The Hudsonian godwits (Limosa haemastica) are sandpipers, named after the Hudson Bay, where they were first identified as a specific group. They fly to Canada’s wetlands all the way from Chile, every year, to lay their eggs. In the final segment of their spring migration alone, they fly 6,000 miles without stopping. After this stunning feat, they set up their camps on the northern bogs and beaches. The parents share nest duties. Their calls fill the air as they forage for aquatic worms.
Their populations declined in the late 1800s as hunters targeted them—a colonial-era violence that has persisted to this day. Beachfront developers have usurped many miles of sandpiper habitat. And now these birds face another human-connected threat—which could drive them extinct if we do nothing about it. At least one group of Hudsonian godwits—those who nest in Manitoba—face an immediate climate peril. Winter is changing to summer much more quickly than it used to. So the local insects die earlier. And this means the sandpipers can find no food to give to their newly hatched young.
There’s a 48% chance that humans will drive a rise in the yearly average temperatures of 1.5C (2.7F) above late-1800s levels between now and 2026, say meteorologists. The results of this trend have urgent ethical ramifications for humanity right now. Vulnerable human beings, like shorebirds, can’t escape the consequences of the daily actions of affluent people.
So we need to think about affluence differently.
Simplicity Must Become More Important
As policymakers flail, individuals and communities with the privilege of choice can act now, setting examples for the policy that’s so urgently needed.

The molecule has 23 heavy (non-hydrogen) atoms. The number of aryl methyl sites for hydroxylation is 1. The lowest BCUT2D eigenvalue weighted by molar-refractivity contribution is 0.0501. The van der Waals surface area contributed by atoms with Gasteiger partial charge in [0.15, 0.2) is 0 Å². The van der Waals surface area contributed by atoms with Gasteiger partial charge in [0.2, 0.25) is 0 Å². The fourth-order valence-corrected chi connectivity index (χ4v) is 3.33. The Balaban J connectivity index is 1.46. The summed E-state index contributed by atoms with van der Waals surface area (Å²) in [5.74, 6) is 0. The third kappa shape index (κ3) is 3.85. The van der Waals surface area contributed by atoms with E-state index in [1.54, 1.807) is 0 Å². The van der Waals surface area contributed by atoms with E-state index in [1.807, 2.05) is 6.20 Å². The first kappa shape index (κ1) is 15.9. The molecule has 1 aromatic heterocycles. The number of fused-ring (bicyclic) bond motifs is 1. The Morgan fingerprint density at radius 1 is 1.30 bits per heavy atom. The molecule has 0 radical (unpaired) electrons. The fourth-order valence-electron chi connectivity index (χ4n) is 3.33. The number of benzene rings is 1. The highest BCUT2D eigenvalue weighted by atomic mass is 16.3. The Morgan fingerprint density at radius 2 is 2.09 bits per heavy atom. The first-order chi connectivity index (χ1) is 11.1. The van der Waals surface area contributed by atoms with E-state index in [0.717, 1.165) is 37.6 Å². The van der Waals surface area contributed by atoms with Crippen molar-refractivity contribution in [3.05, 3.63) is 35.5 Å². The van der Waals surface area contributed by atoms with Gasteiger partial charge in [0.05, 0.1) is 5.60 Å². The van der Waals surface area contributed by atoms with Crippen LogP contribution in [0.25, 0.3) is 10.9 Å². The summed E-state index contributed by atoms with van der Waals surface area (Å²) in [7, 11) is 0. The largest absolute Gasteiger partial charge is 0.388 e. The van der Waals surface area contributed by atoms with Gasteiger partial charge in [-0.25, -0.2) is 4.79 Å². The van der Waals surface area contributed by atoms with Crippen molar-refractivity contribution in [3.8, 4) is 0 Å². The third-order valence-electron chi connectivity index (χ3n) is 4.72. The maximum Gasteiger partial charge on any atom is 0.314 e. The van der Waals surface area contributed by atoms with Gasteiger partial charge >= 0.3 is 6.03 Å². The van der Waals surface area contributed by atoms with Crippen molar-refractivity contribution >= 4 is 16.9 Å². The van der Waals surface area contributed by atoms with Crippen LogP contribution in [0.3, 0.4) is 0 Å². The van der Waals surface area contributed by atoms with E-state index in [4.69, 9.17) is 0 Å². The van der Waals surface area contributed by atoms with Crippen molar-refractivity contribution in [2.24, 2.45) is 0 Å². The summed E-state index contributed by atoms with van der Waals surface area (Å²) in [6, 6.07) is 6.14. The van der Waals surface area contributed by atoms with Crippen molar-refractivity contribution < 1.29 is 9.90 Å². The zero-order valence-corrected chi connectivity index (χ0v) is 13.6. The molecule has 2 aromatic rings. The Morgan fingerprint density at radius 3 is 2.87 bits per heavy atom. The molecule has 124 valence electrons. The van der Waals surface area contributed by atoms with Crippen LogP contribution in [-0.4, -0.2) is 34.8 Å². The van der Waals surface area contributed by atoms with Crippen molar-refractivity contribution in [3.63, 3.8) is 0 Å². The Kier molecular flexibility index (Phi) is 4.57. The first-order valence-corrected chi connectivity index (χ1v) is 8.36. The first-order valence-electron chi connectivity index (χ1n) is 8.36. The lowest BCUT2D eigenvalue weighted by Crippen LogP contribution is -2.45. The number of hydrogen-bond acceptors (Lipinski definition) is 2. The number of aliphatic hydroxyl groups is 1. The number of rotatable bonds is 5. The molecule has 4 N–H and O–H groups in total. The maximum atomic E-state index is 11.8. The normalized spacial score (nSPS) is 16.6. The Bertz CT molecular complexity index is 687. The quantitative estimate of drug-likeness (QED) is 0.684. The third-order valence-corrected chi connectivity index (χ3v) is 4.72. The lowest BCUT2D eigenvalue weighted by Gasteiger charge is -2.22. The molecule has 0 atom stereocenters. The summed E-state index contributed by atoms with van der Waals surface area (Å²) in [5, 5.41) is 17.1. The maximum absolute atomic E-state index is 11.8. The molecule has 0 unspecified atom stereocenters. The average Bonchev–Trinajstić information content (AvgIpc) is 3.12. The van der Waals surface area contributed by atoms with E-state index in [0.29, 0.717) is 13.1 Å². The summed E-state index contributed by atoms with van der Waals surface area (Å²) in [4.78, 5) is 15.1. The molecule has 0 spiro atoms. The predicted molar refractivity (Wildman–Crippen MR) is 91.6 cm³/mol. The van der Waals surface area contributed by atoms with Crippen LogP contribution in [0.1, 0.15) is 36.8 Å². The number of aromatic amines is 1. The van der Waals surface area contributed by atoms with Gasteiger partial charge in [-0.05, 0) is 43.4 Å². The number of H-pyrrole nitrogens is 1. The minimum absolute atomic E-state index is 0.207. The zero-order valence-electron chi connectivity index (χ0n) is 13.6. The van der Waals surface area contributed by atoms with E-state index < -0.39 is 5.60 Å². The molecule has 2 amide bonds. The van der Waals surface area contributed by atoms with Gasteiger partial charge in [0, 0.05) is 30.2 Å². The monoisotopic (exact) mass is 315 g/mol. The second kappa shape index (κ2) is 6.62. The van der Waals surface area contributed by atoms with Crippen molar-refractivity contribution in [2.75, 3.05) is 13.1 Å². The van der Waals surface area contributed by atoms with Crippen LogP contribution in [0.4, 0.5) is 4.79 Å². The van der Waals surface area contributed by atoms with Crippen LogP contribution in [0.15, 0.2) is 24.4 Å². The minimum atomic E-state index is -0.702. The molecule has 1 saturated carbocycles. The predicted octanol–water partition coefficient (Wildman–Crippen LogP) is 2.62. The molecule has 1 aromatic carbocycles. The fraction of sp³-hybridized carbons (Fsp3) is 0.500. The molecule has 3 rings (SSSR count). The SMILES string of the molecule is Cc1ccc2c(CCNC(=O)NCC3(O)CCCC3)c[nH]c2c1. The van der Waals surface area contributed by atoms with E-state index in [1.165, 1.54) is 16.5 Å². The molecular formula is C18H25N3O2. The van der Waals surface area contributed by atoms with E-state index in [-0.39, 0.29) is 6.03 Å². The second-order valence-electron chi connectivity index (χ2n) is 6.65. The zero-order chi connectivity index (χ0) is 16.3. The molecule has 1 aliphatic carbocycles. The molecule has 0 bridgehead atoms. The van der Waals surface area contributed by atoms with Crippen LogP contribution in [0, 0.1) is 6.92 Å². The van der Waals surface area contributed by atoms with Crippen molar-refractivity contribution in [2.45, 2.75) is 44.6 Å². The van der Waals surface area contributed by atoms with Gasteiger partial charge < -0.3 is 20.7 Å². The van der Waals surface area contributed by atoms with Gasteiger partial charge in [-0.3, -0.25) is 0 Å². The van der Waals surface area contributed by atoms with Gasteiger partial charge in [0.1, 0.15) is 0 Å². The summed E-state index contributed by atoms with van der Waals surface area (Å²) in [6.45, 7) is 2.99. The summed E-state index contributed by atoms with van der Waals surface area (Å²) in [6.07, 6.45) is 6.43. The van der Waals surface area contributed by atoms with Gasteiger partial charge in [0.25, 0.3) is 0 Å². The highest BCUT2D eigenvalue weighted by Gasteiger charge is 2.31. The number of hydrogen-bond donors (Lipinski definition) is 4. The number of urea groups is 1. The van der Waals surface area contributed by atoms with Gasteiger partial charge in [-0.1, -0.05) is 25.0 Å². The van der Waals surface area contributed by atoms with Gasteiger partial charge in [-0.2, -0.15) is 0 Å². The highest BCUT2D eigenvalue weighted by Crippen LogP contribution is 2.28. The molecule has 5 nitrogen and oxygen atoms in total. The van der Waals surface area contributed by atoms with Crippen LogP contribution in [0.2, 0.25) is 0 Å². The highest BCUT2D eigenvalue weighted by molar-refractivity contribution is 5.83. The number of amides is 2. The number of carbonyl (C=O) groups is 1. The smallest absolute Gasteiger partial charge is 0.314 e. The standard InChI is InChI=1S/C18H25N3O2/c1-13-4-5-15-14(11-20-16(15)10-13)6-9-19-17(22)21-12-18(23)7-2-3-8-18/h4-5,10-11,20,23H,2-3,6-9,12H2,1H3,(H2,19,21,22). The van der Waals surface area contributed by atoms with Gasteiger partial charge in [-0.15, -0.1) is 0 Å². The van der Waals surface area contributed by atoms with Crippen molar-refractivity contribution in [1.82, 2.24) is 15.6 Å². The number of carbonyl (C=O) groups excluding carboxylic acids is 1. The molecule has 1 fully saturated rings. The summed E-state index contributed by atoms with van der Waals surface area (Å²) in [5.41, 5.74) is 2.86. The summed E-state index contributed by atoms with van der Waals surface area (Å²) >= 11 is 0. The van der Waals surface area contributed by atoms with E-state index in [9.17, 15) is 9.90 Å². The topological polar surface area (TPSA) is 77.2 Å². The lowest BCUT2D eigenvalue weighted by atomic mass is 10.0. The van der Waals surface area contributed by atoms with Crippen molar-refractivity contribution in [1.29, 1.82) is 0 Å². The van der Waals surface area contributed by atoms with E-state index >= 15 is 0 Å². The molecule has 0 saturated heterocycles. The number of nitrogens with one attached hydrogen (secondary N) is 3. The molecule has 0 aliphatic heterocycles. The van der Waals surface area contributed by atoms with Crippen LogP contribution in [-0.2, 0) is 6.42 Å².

What would our examples look like? I can imagine a few:
* Seek freedom from car dependence. Support trains, so there’s a basis for making them less expensive, more reliable, and more accessible.
* Stop moaning about Covid putting the kibosh on in-person conferences and meetings. Not driving or flying? That’s a good thing.
* Commit to living in a small space, simply.
* Push back when people call for more human procreation.
* Refuse to covet Mars.
* Start caring, deeply, about Earth. About the beings trying to experience a semblance of natural evolution on it. About the beings we gradually crush by our own weight on this Earth and the weight of those we domesticate.
* Eat plants.
One of the hardest things for humans to do is to commit to stopping any harmful thing in which vested interests have settled—anything we’ve identified as connected with our lives and our idea of ourselves.
Yet neglecting climate breakdown because we don’t want to change isn’t exactly conducive to future civilization. We are already pressing the boundaries of safe operating temperatures for our species.
And yes, I personally strive to take all of these to-do items to heart. Offer me solidarity. Press me to be better. We need to walk the talk, and talk about the walk, if we expect others, including policymakers, to even consider doing the same.
Many people in a position to make some or all of these changes are much less likely to do so when nobody in their circles are. When others are changing, cultural shifts feel possible. New Year’s resolutions, anyone?